Fifteen years later, the size of the Fisher family’s timber holdings has roughly doubled, though they may be on the ropes in Humboldt, where they own another 209,000 acres. Several recent timber “cruise” assessment of remaining timber volume have revealed that the company has far less available to cut than they previously thought. Well-placed sources say the Fishers would sell their Humboldt County lands yesterday if they got a half-way decent offer on it.
In San Francisco, Humboldt County-based opponents of despoiling the forest were absent. Some of the almost entirely Mendocino County-based group of protesters carried signs reading “Respect the Vote.”
In June, Mendocino County voters overwhelmingly approved Measure V, with 62 percent voting in favor, declaring it a nuisance to kill and leave standing for more than 90 days trees that are over 16 feet tall. The measure is aimed at preventing the timber industry practice called “Hack ‘n’ Squirt,” which — as we’ve continually noted in the AVA across the past four years — involves cutting around the base of a tree, peeling back the bark, and spraying herbicide into the freshly opened gashes, and then leaving the tree standing dead.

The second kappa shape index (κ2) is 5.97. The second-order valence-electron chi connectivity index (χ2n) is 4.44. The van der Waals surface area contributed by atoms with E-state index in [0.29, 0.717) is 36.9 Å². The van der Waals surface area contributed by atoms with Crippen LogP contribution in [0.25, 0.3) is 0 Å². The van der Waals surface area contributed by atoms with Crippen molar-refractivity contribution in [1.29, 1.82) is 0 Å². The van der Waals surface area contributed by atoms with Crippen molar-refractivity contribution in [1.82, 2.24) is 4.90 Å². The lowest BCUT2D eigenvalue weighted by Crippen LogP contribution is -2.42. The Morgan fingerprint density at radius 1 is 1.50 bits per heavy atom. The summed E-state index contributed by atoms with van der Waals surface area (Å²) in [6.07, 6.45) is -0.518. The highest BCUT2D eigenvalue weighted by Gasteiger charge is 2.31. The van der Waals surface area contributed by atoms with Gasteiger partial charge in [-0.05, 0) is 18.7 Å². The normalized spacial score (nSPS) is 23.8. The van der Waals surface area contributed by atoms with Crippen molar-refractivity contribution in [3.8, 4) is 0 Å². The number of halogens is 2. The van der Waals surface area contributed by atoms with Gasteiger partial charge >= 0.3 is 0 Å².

But MRC Executive Vice President Dennis Thibeault has asserted in a letter to Mendocino County CEO Carmel Angelo that both the county’s Right to Farm ordinance and a Forest Practices Act provision limiting the ability of counties to regulate logging mean the company is exempt from Measure V.
The initiative’s authors, on the other hand, say the California Code allows them to pass an ordinance limiting timber company activities where health and safety is concerned. Then-Mendocino County Counsel Doug Losak later wrote in a letter last year that the Albion-Little River Fire Protection District has the authority to pass such a measure under said code section, but current County Counsel Katharine Elliott has declined to add Measure V to the County Code thus far.
Not surprisingly, Mendocino County Supervisor Carre Brown told KMUD Evening News last week that she believes Measure V does not need to be added to the County Code. Supervisor John McCowen has expressed essentially the same position. Meanwhile, Supervisor Tom Woodhouse has fully committed himself to remaining non-committal about his full support for MRC’s position.
Measure V’s proponents are plotting their next move, with Ted Williams saying they are planning a measure that would strip Cal Fire of its fire-fighting authority in Mendocino County and thereby place more code enforcement authority in the hands of local people.